This API Engine, is like an island at the very center. A huge island that has everything. Below the island (the API Engine) is the underwater volcano. Think of this as the database. Now, this huge island is surrounded by small water things like tiny islands, ships, ports and boats. All of these folks need something but they cannot talk to each other directly (that is whole point because boats die over time. We don't want the bridges to die with them, bringing the entire system down with them). They are all connected to the island, and everything goes through it. The island, on its own is nothing without the underwater volcano (the database).
Thinking backwards, the center of this whole ecosystem would be the island and the volcano under it. Once these two are in place, the rest – boats, ships, sea gulls, ports, sharks and dolphins – will start settling around it. Everything in the system can be replaced of course. The island, volcano, the hundreds of boats, ships and sharks. Redundancy is the name of the game man!
As a consequence, I am now spending all my time designing the list of APIs that will from the first set of API calls, which together will become the API engine. As with the island-volcano thing from above, the API engine is useless without a database. So, along with the API engine, I will also have to design the data storage system. For both the database and the server that will respond to API calls, I am going with Microsoft Azure services. I have enough experience dealing with Microsoft Azure, and it has every possible thing imaginable to build and deploy pretty much every aspect of the ecosystem. There are alternatives (Amazon comes to my mind) but I simply have had better exposure to Microsoft services, and despite their higher charges, I will go with that.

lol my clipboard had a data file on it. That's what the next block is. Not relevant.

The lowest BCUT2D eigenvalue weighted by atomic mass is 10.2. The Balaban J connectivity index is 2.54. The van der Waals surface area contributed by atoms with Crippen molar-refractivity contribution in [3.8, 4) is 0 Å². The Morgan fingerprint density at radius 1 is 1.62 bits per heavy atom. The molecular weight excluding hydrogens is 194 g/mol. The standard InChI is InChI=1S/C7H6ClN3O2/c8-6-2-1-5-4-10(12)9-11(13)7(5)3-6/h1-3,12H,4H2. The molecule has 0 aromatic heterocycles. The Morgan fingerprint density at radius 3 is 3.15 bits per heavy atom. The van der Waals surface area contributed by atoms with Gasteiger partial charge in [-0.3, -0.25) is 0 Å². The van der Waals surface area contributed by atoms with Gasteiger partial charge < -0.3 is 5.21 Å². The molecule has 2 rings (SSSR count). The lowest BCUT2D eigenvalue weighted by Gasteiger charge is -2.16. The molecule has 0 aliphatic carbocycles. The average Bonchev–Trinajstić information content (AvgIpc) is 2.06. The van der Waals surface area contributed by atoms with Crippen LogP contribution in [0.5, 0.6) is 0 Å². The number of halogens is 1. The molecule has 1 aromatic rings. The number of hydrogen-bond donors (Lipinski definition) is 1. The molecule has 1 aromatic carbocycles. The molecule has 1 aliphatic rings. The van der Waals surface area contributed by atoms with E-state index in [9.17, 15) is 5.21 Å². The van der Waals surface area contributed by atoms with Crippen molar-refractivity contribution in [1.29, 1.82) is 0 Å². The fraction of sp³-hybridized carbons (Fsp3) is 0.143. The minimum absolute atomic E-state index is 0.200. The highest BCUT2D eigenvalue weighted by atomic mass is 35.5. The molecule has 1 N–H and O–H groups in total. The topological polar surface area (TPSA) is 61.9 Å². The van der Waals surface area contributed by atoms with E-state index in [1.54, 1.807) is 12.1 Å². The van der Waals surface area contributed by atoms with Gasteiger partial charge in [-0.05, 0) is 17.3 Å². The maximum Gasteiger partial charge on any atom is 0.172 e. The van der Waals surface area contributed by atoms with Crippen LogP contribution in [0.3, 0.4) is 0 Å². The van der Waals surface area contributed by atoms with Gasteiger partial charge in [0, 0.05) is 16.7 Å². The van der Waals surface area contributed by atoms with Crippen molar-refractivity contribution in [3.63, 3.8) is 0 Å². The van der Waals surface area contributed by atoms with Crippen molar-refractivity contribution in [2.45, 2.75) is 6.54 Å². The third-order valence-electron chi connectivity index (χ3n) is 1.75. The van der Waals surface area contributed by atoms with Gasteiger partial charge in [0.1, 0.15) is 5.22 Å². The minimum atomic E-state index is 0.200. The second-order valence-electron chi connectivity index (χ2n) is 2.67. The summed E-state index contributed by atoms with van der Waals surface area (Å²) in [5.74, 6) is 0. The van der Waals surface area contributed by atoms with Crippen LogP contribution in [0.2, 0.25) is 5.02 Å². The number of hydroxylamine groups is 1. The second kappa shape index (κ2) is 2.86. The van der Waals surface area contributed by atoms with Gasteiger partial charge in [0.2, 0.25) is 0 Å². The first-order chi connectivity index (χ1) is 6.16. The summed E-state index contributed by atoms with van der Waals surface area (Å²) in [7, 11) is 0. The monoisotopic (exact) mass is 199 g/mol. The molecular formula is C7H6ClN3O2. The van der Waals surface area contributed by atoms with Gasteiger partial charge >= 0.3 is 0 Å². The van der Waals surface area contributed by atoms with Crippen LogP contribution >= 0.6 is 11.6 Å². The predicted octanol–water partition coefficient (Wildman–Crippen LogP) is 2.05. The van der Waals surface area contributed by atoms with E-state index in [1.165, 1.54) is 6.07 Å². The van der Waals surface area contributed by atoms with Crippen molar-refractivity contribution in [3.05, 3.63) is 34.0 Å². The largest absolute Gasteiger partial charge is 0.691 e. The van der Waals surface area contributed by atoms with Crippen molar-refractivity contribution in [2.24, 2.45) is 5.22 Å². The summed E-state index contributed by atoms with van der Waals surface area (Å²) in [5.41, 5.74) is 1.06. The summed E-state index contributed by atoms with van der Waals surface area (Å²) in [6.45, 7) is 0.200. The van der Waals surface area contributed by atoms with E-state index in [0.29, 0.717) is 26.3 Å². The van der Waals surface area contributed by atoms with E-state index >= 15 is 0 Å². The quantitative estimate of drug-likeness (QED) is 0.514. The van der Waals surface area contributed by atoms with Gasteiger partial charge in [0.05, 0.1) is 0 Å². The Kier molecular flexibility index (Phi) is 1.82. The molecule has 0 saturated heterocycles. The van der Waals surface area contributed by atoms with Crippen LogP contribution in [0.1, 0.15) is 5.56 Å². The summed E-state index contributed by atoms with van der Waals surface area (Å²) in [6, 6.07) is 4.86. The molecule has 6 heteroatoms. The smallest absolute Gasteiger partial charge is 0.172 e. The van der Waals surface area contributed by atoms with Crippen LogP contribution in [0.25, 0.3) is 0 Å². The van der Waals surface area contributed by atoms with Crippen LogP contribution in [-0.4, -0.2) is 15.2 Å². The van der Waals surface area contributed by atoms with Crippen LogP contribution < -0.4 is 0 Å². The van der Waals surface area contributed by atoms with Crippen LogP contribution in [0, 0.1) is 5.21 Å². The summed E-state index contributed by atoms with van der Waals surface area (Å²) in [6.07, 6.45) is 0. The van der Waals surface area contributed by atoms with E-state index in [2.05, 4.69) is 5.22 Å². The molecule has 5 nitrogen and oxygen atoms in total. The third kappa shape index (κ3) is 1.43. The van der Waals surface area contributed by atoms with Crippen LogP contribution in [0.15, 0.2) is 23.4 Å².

As I design (and then build the API Engine and the database), I figure that I will need an API dashboard that will keep track of the API calls currently being designed, developed, tested, deployed and available. This should become extremely useful to allow the stakeholders to keep track of what is happening, and obviously, what is not happening.
The dashboard will be the choice of tool for the operations team whose job is to make sure that the system is working as designed. This also means, they need to be provided with the necessary information to deal with problems when they occur. Then, when the issues are fixed, the data should reflect the resolution. This also, will be routed through the API calls, and will be part of the API engine. The smart thing to do would be to separate the API Engine to multiple parts. However, if the entire system is backed up (and it is simple enough) then it makes sense to maintain just one engine, and then have backup engines ready to go when things go bad.
The interesting thing here is that, the island and volcanos are separate. Each of them have copies of them, waiting in the pipeline if disaster should strike. If I split the engine into multiple parts, the redundancy maintenance factor will go up by that much. For now, it seems wiser to simply have one system to maintain, instead of multiple specialised systems.
Next up, I must pick up the design tools which is where my new iPad and the pre-owned printer comes into the picture. I will talk about that in the next blog post.